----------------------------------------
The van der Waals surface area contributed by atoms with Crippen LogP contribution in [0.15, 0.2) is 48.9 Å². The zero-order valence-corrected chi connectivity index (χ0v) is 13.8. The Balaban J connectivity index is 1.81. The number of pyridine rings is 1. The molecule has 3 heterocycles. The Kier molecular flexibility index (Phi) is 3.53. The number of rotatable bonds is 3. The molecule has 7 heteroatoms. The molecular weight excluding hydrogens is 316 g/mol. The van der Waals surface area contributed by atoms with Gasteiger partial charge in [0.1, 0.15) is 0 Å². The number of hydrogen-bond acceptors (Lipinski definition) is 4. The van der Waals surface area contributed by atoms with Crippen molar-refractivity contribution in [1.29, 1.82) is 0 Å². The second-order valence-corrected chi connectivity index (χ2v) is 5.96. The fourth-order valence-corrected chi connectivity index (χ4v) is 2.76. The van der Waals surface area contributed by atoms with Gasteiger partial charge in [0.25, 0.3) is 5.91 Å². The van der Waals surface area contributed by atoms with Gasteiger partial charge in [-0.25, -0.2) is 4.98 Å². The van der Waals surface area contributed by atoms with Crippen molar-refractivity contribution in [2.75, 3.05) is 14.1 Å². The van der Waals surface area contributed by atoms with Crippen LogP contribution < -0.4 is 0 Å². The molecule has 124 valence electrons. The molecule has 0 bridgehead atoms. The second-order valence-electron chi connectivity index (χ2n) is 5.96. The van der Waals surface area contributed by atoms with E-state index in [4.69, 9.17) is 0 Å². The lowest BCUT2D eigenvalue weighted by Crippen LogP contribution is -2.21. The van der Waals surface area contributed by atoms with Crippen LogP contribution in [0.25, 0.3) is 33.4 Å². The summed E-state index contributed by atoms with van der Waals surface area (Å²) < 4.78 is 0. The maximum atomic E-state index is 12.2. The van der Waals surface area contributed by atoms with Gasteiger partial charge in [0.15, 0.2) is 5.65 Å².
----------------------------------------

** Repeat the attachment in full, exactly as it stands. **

The van der Waals surface area contributed by atoms with Crippen LogP contribution in [0.15, 0.2) is 48.9 Å². The zero-order valence-corrected chi connectivity index (χ0v) is 13.8. The Balaban J connectivity index is 1.81. The number of pyridine rings is 1. The molecule has 3 heterocycles. The Kier molecular flexibility index (Phi) is 3.53. The number of rotatable bonds is 3. The molecule has 7 heteroatoms. The molecular weight excluding hydrogens is 316 g/mol. The van der Waals surface area contributed by atoms with Gasteiger partial charge in [0.1, 0.15) is 0 Å². The number of hydrogen-bond acceptors (Lipinski definition) is 4. The van der Waals surface area contributed by atoms with Crippen molar-refractivity contribution in [1.29, 1.82) is 0 Å². The second-order valence-corrected chi connectivity index (χ2v) is 5.96. The fourth-order valence-corrected chi connectivity index (χ4v) is 2.76. The van der Waals surface area contributed by atoms with Gasteiger partial charge in [0.25, 0.3) is 5.91 Å². The van der Waals surface area contributed by atoms with Gasteiger partial charge in [-0.25, -0.2) is 4.98 Å². The van der Waals surface area contributed by atoms with Crippen molar-refractivity contribution in [2.75, 3.05) is 14.1 Å². The van der Waals surface area contributed by atoms with Crippen LogP contribution < -0.4 is 0 Å². The molecule has 124 valence electrons. The molecule has 0 bridgehead atoms. The second-order valence-electron chi connectivity index (χ2n) is 5.96. The van der Waals surface area contributed by atoms with E-state index in [4.69, 9.17) is 0 Å². The lowest BCUT2D eigenvalue weighted by Crippen LogP contribution is -2.21. The van der Waals surface area contributed by atoms with Crippen LogP contribution in [0.25, 0.3) is 33.4 Å². The summed E-state index contributed by atoms with van der Waals surface area (Å²) < 4.78 is 0. The maximum atomic E-state index is 12.2. The van der Waals surface area contributed by atoms with Gasteiger partial charge in [0.15, 0.2) is 5.65 Å².